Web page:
Judith Currelly, "Something Sacred," 2005, oil on board, 61.5" x 49.5".
JUDITH CURRELLY, Living Systems
Diane Farris Gallery, Vancouver
Oct 6 - 22, 2005
By Erling Friis-Baastad
Judith Currelly earned her pilot’s license because flying was the only way the young Ontario painter could reach her new cabin on Frances Lake in the Yukon. Over the three decades since, however, “Flying has meant way more to me than I could have possibly imagined,” says the artist, who now divides her time between British Columbia’s Gulf Islands and the small northern mining town of Atlin. Ice floes, tundra and boreal forest, as seen from the windows of her Piper Supercruiser, have infused her first love, art. While sharing the view with ravens and hawks, or after landing in wilderness regions few people are privileged to see, Currelly has undertaken an extensive study of “the patterns and structures that occur in nature.” Consequently, the oil-on-board works of her new show, Living Systems, are not landscapes so much as they are about landscape, she says. These paintings continue the quest she began as a child, to explore her “enthrallment” to the natural world. “My motivation will be the same until I die,” she adds.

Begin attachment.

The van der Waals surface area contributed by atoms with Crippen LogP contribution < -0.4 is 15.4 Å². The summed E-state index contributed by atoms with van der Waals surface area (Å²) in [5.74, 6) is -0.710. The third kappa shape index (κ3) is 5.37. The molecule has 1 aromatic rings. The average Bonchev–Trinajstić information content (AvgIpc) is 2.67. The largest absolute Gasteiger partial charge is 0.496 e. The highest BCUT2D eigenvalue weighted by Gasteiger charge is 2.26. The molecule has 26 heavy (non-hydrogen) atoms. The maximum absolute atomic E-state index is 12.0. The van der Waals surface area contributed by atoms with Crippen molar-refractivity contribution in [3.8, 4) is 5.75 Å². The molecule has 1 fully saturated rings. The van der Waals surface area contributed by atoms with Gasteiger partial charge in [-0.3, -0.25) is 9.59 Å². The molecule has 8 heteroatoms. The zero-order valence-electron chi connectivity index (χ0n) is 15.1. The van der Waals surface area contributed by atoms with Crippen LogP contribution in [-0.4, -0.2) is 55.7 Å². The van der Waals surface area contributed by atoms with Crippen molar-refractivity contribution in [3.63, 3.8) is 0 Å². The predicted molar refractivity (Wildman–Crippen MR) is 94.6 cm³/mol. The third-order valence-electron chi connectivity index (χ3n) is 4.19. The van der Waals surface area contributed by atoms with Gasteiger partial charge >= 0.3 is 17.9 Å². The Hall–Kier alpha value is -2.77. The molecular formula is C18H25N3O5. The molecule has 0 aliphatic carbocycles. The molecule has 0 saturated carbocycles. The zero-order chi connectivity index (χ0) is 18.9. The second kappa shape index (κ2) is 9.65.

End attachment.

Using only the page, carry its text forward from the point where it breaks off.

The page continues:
Represented by: Diane Farris Gallery, Vancouver.